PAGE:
Wednesday, 7 November 2012

Mallorca Day 1, Soller, Palma & Stim Fair

I was recently invited to Mallorca by the Spanish Tourist Office. The tourist offices of Spain, The Balearic Islands and their regional province rightly believe that Mallorca has a lot more to offer than just the stereo typical package holiday. Several bloggers, journalists and publishers from all over Europe were invited. The trip coincided with the first ever Sport Tourism Islands Motion Fair at the Palma Velodrome. "The fair is aimed at bringing together professionals from both the tourism and sports sectors to define lines of work, strategies and business alliances with a view to boosting and reinforcing tourism and sports business activities, innovating to meet the changing needs of the market, and combining synergies and efforts to offer the most comprehensive product possible for the Balearic Islands.". Mallorca is somewhere I had never looked up before before. I am ashamed to say my only previous knowledge of Mallorca was listening to amusing lads holiday stories from Magaluf and the Heineken slogan from the eighties "The water in Mallorca don't taste like what it oughta!".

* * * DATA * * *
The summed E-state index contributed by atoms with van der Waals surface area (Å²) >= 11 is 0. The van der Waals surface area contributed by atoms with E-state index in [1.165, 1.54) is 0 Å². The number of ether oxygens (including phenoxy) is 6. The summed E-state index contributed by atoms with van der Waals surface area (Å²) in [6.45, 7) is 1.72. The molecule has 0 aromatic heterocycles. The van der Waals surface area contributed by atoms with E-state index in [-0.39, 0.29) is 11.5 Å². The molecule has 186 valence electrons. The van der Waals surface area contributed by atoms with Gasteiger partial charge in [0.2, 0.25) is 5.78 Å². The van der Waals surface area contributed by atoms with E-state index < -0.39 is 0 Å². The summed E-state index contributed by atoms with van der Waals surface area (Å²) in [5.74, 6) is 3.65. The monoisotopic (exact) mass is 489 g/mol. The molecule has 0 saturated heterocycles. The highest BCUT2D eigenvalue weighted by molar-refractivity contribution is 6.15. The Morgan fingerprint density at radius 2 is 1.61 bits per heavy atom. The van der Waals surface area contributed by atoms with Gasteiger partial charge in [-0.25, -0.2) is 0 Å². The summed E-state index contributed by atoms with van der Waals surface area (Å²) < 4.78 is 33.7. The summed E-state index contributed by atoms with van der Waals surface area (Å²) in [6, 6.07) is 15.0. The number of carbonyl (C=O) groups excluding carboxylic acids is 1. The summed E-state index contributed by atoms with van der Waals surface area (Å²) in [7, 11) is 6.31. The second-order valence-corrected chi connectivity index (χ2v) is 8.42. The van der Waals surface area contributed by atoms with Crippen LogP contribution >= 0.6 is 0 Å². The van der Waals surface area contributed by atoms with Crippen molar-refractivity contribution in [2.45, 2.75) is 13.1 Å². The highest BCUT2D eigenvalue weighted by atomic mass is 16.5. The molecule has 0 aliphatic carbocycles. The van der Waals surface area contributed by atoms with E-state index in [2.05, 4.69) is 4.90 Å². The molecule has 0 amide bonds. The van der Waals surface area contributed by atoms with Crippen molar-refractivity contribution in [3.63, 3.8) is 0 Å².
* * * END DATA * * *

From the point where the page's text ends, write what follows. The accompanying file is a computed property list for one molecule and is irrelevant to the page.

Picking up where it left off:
Tramuntana Mountains, Mallorca

I typed "Mallorca Hill Walking" and "Mallorca Mountains" into Google's image search for the first time. This produced a photo mosaic of stunning landscapes. Browsing through the photographs I realised I had been missing out on something special. I spoke to several outdoor friends who regularly travel to Europe hill walking and they told me Mallorca is a fantastic destination for hill walking. After experiencing Mallorca myself I now know why they kept this information to themselves. I read the inventory that had been attached to the invite email. Activities included not only Hiking but also a cultural tour of Palma on Segway, kayaking, boat trips, cycling, visiting modern sports facilities and many other sports and outdoor related activities. I think it is great when a company or region is open and pro-active in promoting their product and Mallorca looked like a fantastic place to discover so I was more than happy to help them out. Hopefully my experiences and those I will share from the other bloggers, journalists and publishers who attended, will show you that Mallorca and the Balearic Islands are a fantastic destination for hill walkers and outdoor sports enthusiasts, especially this time of the year when the resorts are quiet, the sun shines most days and the temperatures are still relatively warm.

Tramuntana Mountains, Mallorca